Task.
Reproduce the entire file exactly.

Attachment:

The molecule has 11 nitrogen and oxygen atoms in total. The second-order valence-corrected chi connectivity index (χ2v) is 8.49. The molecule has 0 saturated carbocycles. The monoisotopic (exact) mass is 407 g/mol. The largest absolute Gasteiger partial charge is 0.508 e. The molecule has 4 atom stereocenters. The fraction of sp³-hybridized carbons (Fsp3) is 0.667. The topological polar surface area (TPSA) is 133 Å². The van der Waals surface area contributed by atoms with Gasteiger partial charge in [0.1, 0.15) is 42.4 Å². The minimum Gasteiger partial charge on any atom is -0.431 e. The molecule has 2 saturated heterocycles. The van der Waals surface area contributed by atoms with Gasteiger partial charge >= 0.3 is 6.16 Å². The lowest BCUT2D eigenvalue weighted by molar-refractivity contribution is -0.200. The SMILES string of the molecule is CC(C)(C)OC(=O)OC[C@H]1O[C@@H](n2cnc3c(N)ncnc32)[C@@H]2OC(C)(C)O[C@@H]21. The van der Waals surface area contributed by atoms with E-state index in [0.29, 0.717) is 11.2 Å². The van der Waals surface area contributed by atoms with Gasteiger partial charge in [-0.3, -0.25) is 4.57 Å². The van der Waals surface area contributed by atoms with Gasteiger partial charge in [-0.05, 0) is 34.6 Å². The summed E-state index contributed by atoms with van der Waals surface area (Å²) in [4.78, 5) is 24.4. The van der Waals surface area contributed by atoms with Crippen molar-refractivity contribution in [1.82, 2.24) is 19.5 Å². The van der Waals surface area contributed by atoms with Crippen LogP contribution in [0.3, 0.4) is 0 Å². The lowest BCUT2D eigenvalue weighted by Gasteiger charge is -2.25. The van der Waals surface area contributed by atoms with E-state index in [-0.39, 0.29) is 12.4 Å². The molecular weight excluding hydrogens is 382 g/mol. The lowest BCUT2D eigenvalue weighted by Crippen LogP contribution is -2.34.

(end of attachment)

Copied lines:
The molecule has 11 nitrogen and oxygen atoms in total. The second-order valence-corrected chi connectivity index (χ2v) is 8.49. The molecule has 0 saturated carbocycles. The monoisotopic (exact) mass is 407 g/mol. The largest absolute Gasteiger partial charge is 0.508 e. The molecule has 4 atom stereocenters. The fraction of sp³-hybridized carbons (Fsp3) is 0.667. The topological polar surface area (TPSA) is 133 Å². The van der Waals surface area contributed by atoms with Gasteiger partial charge in [0.1, 0.15) is 42.4 Å². The minimum Gasteiger partial charge on any atom is -0.431 e. The molecule has 2 saturated heterocycles. The van der Waals surface area contributed by atoms with Gasteiger partial charge >= 0.3 is 6.16 Å². The lowest BCUT2D eigenvalue weighted by molar-refractivity contribution is -0.200. The SMILES string of the molecule is CC(C)(C)OC(=O)OC[C@H]1O[C@@H](n2cnc3c(N)ncnc32)[C@@H]2OC(C)(C)O[C@@H]21. The van der Waals surface area contributed by atoms with E-state index in [0.29, 0.717) is 11.2 Å². The van der Waals surface area contributed by atoms with Gasteiger partial charge in [-0.3, -0.25) is 4.57 Å². The van der Waals surface area contributed by atoms with Gasteiger partial charge in [-0.05, 0) is 34.6 Å². The summed E-state index contributed by atoms with van der Waals surface area (Å²) in [4.78, 5) is 24.4. The van der Waals surface area contributed by atoms with Crippen molar-refractivity contribution in [1.82, 2.24) is 19.5 Å². The van der Waals surface area contributed by atoms with Crippen LogP contribution in [0.3, 0.4) is 0 Å². The lowest BCUT2D eigenvalue weighted by Gasteiger charge is -2.25. The van der Waals surface area contributed by atoms with E-state index in [-0.39, 0.29) is 12.4 Å². The molecular weight excluding hydrogens is 382 g/mol. The lowest BCUT2D eigenvalue weighted by Crippen LogP contribution is -2.34.